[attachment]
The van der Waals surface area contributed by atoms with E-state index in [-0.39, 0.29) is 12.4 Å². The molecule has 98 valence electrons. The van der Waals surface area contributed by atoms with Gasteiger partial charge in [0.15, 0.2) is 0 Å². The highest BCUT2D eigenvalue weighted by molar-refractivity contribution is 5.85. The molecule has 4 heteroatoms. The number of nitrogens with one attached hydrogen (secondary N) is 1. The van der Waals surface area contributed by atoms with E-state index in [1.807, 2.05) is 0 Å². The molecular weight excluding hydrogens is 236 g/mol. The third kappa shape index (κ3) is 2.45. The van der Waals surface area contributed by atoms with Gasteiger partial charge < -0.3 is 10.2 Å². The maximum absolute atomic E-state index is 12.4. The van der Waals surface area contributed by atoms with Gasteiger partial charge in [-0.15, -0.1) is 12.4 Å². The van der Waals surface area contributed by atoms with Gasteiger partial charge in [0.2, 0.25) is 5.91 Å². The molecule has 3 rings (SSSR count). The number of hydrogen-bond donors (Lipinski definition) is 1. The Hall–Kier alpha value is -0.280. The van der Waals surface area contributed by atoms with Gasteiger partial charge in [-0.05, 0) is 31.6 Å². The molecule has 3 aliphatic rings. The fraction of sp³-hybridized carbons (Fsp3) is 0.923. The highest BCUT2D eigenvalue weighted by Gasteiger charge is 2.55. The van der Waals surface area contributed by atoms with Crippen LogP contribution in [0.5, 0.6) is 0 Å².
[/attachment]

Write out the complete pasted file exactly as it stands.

The van der Waals surface area contributed by atoms with E-state index in [-0.39, 0.29) is 12.4 Å². The molecule has 98 valence electrons. The van der Waals surface area contributed by atoms with Gasteiger partial charge in [0.15, 0.2) is 0 Å². The highest BCUT2D eigenvalue weighted by molar-refractivity contribution is 5.85. The molecule has 4 heteroatoms. The number of nitrogens with one attached hydrogen (secondary N) is 1. The van der Waals surface area contributed by atoms with E-state index in [1.807, 2.05) is 0 Å². The molecular weight excluding hydrogens is 236 g/mol. The third kappa shape index (κ3) is 2.45. The van der Waals surface area contributed by atoms with Gasteiger partial charge < -0.3 is 10.2 Å². The maximum absolute atomic E-state index is 12.4. The van der Waals surface area contributed by atoms with Gasteiger partial charge in [-0.15, -0.1) is 12.4 Å². The van der Waals surface area contributed by atoms with Gasteiger partial charge in [0.2, 0.25) is 5.91 Å². The molecule has 3 rings (SSSR count). The number of hydrogen-bond donors (Lipinski definition) is 1. The Hall–Kier alpha value is -0.280. The van der Waals surface area contributed by atoms with Gasteiger partial charge in [-0.05, 0) is 31.6 Å². The molecule has 3 aliphatic rings. The fraction of sp³-hybridized carbons (Fsp3) is 0.923. The highest BCUT2D eigenvalue weighted by Gasteiger charge is 2.55. The van der Waals surface area contributed by atoms with Crippen LogP contribution in [0.5, 0.6) is 0 Å².